Know the geography and judge the best route

Kory Stamper has written a great post on language and the “false dichotomy” between descriptivism and prescriptivism. She says:

Good descriptivism involves a measure of prescriptivism, and good prescriptivism involves a measure of descriptivism. What good is a dictionary that enters “irregardless” but neglects to tell you that it’s not accepted as standard English? And how good is a usage and style guide that merely parrots rules with no careful consideration for the historical record of edited prose, or whether this rule does indeed produce clearer, cleaner writing?

Right. You need to know what the language actually is, and then you need to judge the most effective way to use it.

Overall, my own view is basically the same. So I’ll just echo Kory with an analogy.

Using language is like navigating around a city: you need to understand the geography and then, based on that, you need to figure out the best way to get where you want to go.

You may think the city planners arranged the streets haphazardly. You may think the one-way system is moronic. You may think the traffic lights are badly placed and hyperactive. You may think there are too many potholes that need repairing. You may think the roadworks that are going on are unnecessary. You may think the speed limit is too low in some areas and too high in others.

You’re entitled to think that. But if you want to travel around the city effectively, then however good your judgement, you need to navigate based on the way it actually is.

If your view of language isn’t both descriptive and prescriptive, you’re going to get lost.

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Comments

  • ianvisits  On August 24, 2013 at 7:17 am

    What good is a dictionary that enters “irregardless” but neglects to tell you that it’s not accepted as standard English?

    And here is a repeat of the old misunderstanding of the function of the dictionary.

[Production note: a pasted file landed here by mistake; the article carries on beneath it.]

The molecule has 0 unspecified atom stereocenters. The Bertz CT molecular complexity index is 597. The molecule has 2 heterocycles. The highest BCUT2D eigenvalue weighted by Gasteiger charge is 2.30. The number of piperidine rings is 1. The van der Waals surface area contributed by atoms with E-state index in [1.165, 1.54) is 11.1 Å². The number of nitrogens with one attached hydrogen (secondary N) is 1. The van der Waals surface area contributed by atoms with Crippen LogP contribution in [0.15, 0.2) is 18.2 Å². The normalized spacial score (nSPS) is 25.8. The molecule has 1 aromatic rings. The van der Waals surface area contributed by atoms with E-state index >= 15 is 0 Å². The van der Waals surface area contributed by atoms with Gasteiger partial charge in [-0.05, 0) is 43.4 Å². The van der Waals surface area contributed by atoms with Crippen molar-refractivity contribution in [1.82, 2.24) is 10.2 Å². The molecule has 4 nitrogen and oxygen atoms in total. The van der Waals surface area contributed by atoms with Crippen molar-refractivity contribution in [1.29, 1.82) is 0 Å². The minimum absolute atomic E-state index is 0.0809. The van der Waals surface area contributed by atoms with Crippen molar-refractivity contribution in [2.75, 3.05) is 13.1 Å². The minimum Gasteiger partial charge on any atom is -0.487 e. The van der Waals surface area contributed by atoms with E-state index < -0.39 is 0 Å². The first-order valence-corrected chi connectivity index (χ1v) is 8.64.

It is not there to tell us what words are correct, or how to spell them. Even though that is probably its most common use.

    The function of a dictionary is to catalogue all the words that are in use and explain their usage, as used by the people using them.

    If the word “irregardless” is in a dictionary, then it means it is being used by enough people to be worth inclusion in the book. It is not the dictionary’s function to then impose a moral judgement on whether it is a nice word or not.

  • Tom Freeman  On August 24, 2013 at 9:16 am

    Kory is a lexicographer, so I’m inclined to trust her on the function of dictionaries. And I don’t think dictionaries judge words on morality or niceness, but they do note when usages are not regarded as standard, or are archaic, informal, slang, offensive, literary…
    It’s a fact that “irregardless” is used a certain way, and that should be recorded. But it’s also a fact that its use is almost exclusively limited to informal speech and unedited writing, and that its use is widely frowned on. And that’s also worth recording. It’s extra information.

  • Harry Campbell  On August 24, 2013 at 10:56 am

    I completely agree with your (Kory’s) argument, but I don’t see that your conclusion follows. You don’t need an opinion on the layout of the city just to find your way around.

  • kitchenmudge  On August 26, 2013 at 3:31 am

    The analogy I used in my own rant on this subject:
    http://kitchenmudge.wordpress.com/2012/12/06/more-bad-language/
    is that “descriptivists” are climate scientists and “prescriptivists” are sailors. Each has a distinct job to do, without asking the others to be what they are not.

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